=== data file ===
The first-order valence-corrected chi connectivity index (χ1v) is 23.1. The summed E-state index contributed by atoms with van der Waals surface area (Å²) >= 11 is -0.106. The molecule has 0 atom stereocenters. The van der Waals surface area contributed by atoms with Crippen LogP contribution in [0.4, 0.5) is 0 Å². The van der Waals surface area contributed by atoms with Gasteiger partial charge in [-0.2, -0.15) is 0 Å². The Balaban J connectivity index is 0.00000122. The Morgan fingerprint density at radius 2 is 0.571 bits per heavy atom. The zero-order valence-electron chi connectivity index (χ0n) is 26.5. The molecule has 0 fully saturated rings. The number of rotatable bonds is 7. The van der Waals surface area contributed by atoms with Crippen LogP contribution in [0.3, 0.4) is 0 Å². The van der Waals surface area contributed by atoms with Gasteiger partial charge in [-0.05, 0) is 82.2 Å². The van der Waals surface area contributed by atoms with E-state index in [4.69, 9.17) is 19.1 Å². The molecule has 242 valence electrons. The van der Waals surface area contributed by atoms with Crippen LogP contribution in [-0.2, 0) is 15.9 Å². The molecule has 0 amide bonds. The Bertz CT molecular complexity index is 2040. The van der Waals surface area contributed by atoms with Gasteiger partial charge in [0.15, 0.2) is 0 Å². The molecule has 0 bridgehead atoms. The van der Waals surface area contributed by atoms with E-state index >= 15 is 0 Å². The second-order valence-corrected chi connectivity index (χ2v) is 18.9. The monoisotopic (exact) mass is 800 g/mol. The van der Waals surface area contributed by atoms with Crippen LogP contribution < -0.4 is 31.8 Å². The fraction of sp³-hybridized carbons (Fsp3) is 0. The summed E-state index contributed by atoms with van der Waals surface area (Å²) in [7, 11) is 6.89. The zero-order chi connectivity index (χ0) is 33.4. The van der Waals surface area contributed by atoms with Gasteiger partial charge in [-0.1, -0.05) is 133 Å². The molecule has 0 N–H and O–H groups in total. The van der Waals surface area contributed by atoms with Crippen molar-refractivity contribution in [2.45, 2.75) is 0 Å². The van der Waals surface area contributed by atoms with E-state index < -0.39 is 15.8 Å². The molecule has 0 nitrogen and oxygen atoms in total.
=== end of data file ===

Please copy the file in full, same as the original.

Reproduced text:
The first-order valence-corrected chi connectivity index (χ1v) is 23.1. The summed E-state index contributed by atoms with van der Waals surface area (Å²) >= 11 is -0.106. The molecule has 0 atom stereocenters. The van der Waals surface area contributed by atoms with Crippen LogP contribution in [0.4, 0.5) is 0 Å². The van der Waals surface area contributed by atoms with Gasteiger partial charge in [-0.2, -0.15) is 0 Å². The Balaban J connectivity index is 0.00000122. The Morgan fingerprint density at radius 2 is 0.571 bits per heavy atom. The zero-order valence-electron chi connectivity index (χ0n) is 26.5. The molecule has 0 fully saturated rings. The number of rotatable bonds is 7. The van der Waals surface area contributed by atoms with Crippen LogP contribution in [0.3, 0.4) is 0 Å². The van der Waals surface area contributed by atoms with Gasteiger partial charge in [-0.05, 0) is 82.2 Å². The van der Waals surface area contributed by atoms with E-state index in [4.69, 9.17) is 19.1 Å². The molecule has 242 valence electrons. The van der Waals surface area contributed by atoms with Crippen LogP contribution in [-0.2, 0) is 15.9 Å². The molecule has 0 amide bonds. The Bertz CT molecular complexity index is 2040. The van der Waals surface area contributed by atoms with Gasteiger partial charge in [0.15, 0.2) is 0 Å². The molecule has 0 bridgehead atoms. The van der Waals surface area contributed by atoms with E-state index >= 15 is 0 Å². The second-order valence-corrected chi connectivity index (χ2v) is 18.9. The monoisotopic (exact) mass is 800 g/mol. The van der Waals surface area contributed by atoms with Crippen LogP contribution < -0.4 is 31.8 Å². The fraction of sp³-hybridized carbons (Fsp3) is 0. The summed E-state index contributed by atoms with van der Waals surface area (Å²) in [7, 11) is 6.89. The zero-order chi connectivity index (χ0) is 33.4. The van der Waals surface area contributed by atoms with Gasteiger partial charge in [-0.1, -0.05) is 133 Å². The molecule has 0 N–H and O–H groups in total. The van der Waals surface area contributed by atoms with Crippen molar-refractivity contribution in [2.45, 2.75) is 0 Å². The van der Waals surface area contributed by atoms with E-state index < -0.39 is 15.8 Å². The molecule has 0 nitrogen and oxygen atoms in total.